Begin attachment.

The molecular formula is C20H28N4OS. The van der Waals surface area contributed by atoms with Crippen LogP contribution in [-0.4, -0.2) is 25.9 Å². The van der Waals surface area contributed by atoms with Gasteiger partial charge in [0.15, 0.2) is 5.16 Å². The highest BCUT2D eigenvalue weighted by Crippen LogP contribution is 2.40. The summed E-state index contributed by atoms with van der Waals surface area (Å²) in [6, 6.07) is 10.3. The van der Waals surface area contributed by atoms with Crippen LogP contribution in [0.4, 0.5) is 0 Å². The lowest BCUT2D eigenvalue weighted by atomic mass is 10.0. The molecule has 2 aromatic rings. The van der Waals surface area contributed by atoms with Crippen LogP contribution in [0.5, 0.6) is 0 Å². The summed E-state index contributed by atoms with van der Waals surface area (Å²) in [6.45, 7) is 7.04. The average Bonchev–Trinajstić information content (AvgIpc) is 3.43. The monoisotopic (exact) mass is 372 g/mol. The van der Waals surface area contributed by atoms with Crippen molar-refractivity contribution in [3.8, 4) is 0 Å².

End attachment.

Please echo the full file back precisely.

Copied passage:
The molecular formula is C20H28N4OS. The van der Waals surface area contributed by atoms with Crippen LogP contribution in [-0.4, -0.2) is 25.9 Å². The van der Waals surface area contributed by atoms with Gasteiger partial charge in [0.15, 0.2) is 5.16 Å². The highest BCUT2D eigenvalue weighted by Crippen LogP contribution is 2.40. The summed E-state index contributed by atoms with van der Waals surface area (Å²) in [6, 6.07) is 10.3. The van der Waals surface area contributed by atoms with Crippen LogP contribution in [0.4, 0.5) is 0 Å². The lowest BCUT2D eigenvalue weighted by atomic mass is 10.0. The molecule has 2 aromatic rings. The van der Waals surface area contributed by atoms with Crippen LogP contribution in [0.5, 0.6) is 0 Å². The summed E-state index contributed by atoms with van der Waals surface area (Å²) in [6.45, 7) is 7.04. The average Bonchev–Trinajstić information content (AvgIpc) is 3.43. The monoisotopic (exact) mass is 372 g/mol. The van der Waals surface area contributed by atoms with Crippen molar-refractivity contribution in [3.8, 4) is 0 Å².